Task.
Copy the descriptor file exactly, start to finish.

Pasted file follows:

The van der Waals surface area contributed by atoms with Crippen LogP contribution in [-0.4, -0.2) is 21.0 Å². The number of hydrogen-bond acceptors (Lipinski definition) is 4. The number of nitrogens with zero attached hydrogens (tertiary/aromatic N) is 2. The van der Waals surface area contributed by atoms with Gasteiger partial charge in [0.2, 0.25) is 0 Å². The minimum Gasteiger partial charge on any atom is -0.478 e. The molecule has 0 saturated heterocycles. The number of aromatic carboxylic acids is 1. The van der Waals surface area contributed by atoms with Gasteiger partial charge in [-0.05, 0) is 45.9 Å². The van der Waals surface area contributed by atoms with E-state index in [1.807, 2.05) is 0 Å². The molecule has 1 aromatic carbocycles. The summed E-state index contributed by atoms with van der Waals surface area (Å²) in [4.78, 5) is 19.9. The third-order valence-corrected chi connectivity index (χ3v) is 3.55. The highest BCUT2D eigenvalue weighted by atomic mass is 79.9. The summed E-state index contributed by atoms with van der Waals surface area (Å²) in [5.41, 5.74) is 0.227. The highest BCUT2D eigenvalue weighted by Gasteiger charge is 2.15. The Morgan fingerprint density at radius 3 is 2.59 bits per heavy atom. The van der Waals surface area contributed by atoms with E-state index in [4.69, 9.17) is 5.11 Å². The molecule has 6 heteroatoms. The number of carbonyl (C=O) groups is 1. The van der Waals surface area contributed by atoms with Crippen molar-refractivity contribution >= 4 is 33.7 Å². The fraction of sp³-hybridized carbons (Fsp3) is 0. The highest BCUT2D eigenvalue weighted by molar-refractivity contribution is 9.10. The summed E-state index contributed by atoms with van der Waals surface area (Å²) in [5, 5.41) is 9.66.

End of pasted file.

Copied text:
The van der Waals surface area contributed by atoms with Crippen LogP contribution in [-0.4, -0.2) is 21.0 Å². The number of hydrogen-bond acceptors (Lipinski definition) is 4. The number of nitrogens with zero attached hydrogens (tertiary/aromatic N) is 2. The van der Waals surface area contributed by atoms with Gasteiger partial charge in [0.2, 0.25) is 0 Å². The minimum Gasteiger partial charge on any atom is -0.478 e. The molecule has 0 saturated heterocycles. The number of aromatic carboxylic acids is 1. The van der Waals surface area contributed by atoms with Gasteiger partial charge in [-0.05, 0) is 45.9 Å². The van der Waals surface area contributed by atoms with E-state index in [1.807, 2.05) is 0 Å². The molecule has 1 aromatic carbocycles. The summed E-state index contributed by atoms with van der Waals surface area (Å²) in [4.78, 5) is 19.9. The third-order valence-corrected chi connectivity index (χ3v) is 3.55. The highest BCUT2D eigenvalue weighted by atomic mass is 79.9. The summed E-state index contributed by atoms with van der Waals surface area (Å²) in [5.41, 5.74) is 0.227. The highest BCUT2D eigenvalue weighted by Gasteiger charge is 2.15. The Morgan fingerprint density at radius 3 is 2.59 bits per heavy atom. The van der Waals surface area contributed by atoms with E-state index in [4.69, 9.17) is 5.11 Å². The molecule has 6 heteroatoms. The number of carbonyl (C=O) groups is 1. The van der Waals surface area contributed by atoms with Crippen molar-refractivity contribution >= 4 is 33.7 Å². The fraction of sp³-hybridized carbons (Fsp3) is 0. The highest BCUT2D eigenvalue weighted by molar-refractivity contribution is 9.10. The summed E-state index contributed by atoms with van der Waals surface area (Å²) in [5, 5.41) is 9.66.